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i wish to improve the following function. Given a Pixel data types in GDAL (ex: "Int16") resturn a code number.

def GDAL_data_type(dataType):
    dtypes = {
        "Unknown": 0,
        "Byte": 1,
        "UInt16": 2,
        "Int16": 3,
        "UInt32": 4,
        "Int32": 5,
        "Float32": 6,
        "Float64": 7,
        "CInt16": 8,
        "CInt32": 9,
        "CFloat32": 10,
        "CFloat64": 11
        }
    return dtypes[dataType]

GDAL_data_type("Int16")
3

I wish to insert a error message in the function where if you type a dataType different, the error message say:

raise SystemExit('Pixel data type no recognized %s' % dataType)

I wish to ask the best way to insert this error message in my function. Thanks in advance

share|improve this question
4  
Why are you wanting to raise SystemExit? –  NPE Dec 21 '12 at 12:24
    
What did you try? –  Jakub M. Dec 21 '12 at 12:28
2  
Don't raise SystemExit or angry developers like me will come and murder you in your sleep –  Jakob Bowyer Dec 21 '12 at 12:30
    
@JakobBowyer, thanks for the tips. What do you suggest instead of SystemExit? thanks –  Gianni Spear Dec 21 '12 at 12:31
2  
@Gianni you probably want something like raise KeyError("wasn't found!") –  Jakob Bowyer Dec 21 '12 at 12:32

2 Answers 2

up vote 4 down vote accepted

Wrap the dictionary lookup in a try block, catch the keyerror exception, and raise your own from the catch block:

try:
  return dtypes[dataType]
except KeyError:
  raise ...

EDIT

Or more fully:

def GDAL_data_type(dataType):
    dtypes = {
        "Unknown": 0,
        "Byte": 1,
        "UInt16": 2,
        "Int16": 3,
        "UInt32": 4,
        "Int32": 5,
        "Float32": 6,
        "Float64": 7,
        "CInt16": 8,
        "CInt32": 9,
        "CFloat32": 10,
        "CFloat64": 11
        }
    try:
        return dtypes[dataType]
    except KeyError:
        raise ...
share|improve this answer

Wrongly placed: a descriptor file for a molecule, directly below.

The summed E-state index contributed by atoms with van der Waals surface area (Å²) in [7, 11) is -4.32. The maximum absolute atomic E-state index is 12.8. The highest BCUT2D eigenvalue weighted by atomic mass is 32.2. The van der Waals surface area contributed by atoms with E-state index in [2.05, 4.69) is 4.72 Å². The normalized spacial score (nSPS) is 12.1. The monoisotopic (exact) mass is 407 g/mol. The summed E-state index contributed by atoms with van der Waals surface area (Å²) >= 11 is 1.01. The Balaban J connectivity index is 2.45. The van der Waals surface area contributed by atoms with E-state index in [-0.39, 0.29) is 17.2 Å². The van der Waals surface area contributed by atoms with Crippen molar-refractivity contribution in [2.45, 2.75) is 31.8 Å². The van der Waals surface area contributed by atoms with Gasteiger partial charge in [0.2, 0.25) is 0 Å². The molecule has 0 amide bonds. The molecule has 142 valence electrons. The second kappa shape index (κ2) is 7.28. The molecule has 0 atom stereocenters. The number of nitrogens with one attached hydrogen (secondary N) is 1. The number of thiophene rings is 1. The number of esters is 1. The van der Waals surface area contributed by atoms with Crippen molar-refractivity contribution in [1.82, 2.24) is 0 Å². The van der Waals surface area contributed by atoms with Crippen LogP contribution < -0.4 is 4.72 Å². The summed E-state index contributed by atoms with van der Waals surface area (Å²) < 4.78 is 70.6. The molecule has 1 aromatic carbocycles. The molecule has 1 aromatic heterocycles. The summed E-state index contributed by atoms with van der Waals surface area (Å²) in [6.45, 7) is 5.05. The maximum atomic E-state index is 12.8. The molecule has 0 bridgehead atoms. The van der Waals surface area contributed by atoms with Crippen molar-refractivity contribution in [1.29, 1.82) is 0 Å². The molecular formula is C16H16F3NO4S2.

thnaks for your help. I don't wish to disturb you, but could i ask how i can wrap the dictionary? i am a brend new in python. Really thanks (and Marry christmas :) ) –  Gianni Spear Dec 21 '12 at 12:28
1  
@Gianni, I edited my answer. Does that answer your question? –  StoryTeller Dec 21 '12 at 12:32
1  
@Gianni He has given the code for it above.Just put the return statement in a try block as he said. –  Mevin Babu Dec 21 '12 at 12:33
2  
@Gianni, it depends on how bad the lookup error is. I think the advice Jakob Bowyer is pretty sound. You can always take a look at the standard exeptions and raise another. –  StoryTeller Dec 21 '12 at 12:40
2  
@Gianni I would suggest ValueError: "Raised when a built-in operation or function receives an argument that has the right type but an inappropriate value" –  schlamar Dec 21 '12 at 12:47

You could either put your return statement in a try block and catch any exception Or you could create a default dictionary and put all the values in the default dictionary.The default dictionary returns zero if the element is not there in it.

You can initialize a default dictionary like this

from collections import defaultdict
dtypes=defaultdict(int)
dtypes.update({
        "Unknown": 0,
        "Byte": 1,
        "UInt16": 2,
        "Int16": 3,
        "UInt32": 4,
        "Int32": 5,
        "Float32": 6,
        "Float64": 7,
        "CInt16": 8,
        "CInt32": 9,
        "CFloat32": 10,
        "CFloat64": 11
        })

You can retrieve the value by using the get() method. If you try to check for a value not in the dictionary it would return 0 and you could check if its returning zero and print an error message

Example:

dtypes.get("Int16",0) would return 3

dtypes.get("xyz",0) would return 0, because 0 is set as the default value to return when the key is not found

You can use an if condition to check the value and print an error message if its 0.This would help you to set your own custom error message or do any other processing you might need to do

share|improve this answer
1  
No, that is not the use case of a defaultdict. For such a case you would use dtypes.get(dataType, default_value). –  schlamar Dec 21 '12 at 12:51
    
Thanks for that I was unaware of the get() method.I edited my answer. –  Mevin Babu Dec 21 '12 at 13:00
    
You know that you can check for a missing key with if dataType not in dtypes? –  schlamar Dec 21 '12 at 13:00
1  
No need for a defaultdict with get! –  schlamar Dec 21 '12 at 13:02

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